Leonardo"s Notebook by Mattheus Mei

I have been impressed with the urgency of doing. Knowing is not enough; we must apply. Being willing is not enough; we must do.

Tuesday, October 09, 2007

Bishop takes Anglican road to Rome

The title is directly lifted from the Times article by Ruth Gledhill. If I'm not careful my blog could simply become an homage to her - just looking at how thus far reading her work has been like a muse to me in so many bloggings... Well enough now with the brown nosing, thanks Ruth, onto the meat of the issue.

Well after reading this delightful piece on Bishop Jeffrey Steenson (see here for earlier post) we get some insight into his choice to swim the Tiber as it were and go to Rome.

For instance it confirms my earlier suspicion and blogging about the possibility that he'd become a Catholic cleric. (see Aha! about why there might not be much hinderance and he may have valid orders already)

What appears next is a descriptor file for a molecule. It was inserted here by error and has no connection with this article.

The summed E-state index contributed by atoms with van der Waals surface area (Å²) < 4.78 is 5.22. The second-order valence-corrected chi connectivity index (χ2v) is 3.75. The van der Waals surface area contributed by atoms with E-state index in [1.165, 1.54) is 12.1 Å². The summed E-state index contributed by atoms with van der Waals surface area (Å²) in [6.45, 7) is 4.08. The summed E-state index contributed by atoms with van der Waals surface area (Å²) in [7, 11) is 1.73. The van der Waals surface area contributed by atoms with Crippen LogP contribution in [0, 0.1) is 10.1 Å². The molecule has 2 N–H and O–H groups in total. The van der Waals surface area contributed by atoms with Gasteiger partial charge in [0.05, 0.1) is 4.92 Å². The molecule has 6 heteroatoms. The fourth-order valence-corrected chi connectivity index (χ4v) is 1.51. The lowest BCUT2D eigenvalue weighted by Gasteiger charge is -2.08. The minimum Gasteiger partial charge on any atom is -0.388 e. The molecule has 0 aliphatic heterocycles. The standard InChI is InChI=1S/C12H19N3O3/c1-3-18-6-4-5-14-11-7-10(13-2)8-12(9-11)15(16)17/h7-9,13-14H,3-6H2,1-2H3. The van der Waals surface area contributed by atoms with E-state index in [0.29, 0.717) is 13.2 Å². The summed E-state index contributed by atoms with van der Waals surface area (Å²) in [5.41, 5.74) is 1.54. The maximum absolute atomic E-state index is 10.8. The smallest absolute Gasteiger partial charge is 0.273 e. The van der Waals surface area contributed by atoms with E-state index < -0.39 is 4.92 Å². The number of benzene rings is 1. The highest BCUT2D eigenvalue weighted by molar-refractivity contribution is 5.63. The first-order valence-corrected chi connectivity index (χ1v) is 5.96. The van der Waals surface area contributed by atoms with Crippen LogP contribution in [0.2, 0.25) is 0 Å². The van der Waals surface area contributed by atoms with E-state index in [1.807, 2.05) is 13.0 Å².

He hopes to be ordained into the Catholic priesthood, a path to which his family need be no encumbrance, as witnessed by the dozen or more happily married former Anglican clergy now serving the Catholic Church after the Church of England voted to ordain women priests in 1992.

I didn't realize as a part of his spiritual journey that he started off in another Protestant denomination, and it was at the insistence of a catholic religious that he become and Episcopal clerk.

He has travelled far since his childhood in a Lutheran Free Church. He had never heard of The Episcopal Church until a Catholic nun from a French-Canadian order who was advising him suggested that he exercise his priestly vocation there. He went on to train at Harvard, and then did his DPhil at Christ Church, Oxford, studying the works of scholars such as Henry Chadwick.

Does it sound familiar? It should, it's a parallel path that our own Fr. Dwight Longenecker took.

The article even mentioned our neighbors to the south in Savannah, Ga. at Christ Church

The latest parish to defect into the care of the province of Uganda is one of Georgia’s oldest churches, Christ Church in Savannah, established 50 years before The Episcopal Church, in 1733, and the church where Methodism’s founder, John Wesley, was rector. The irony of this is not lost on commentators.
And no, the irony surely isn't lost...

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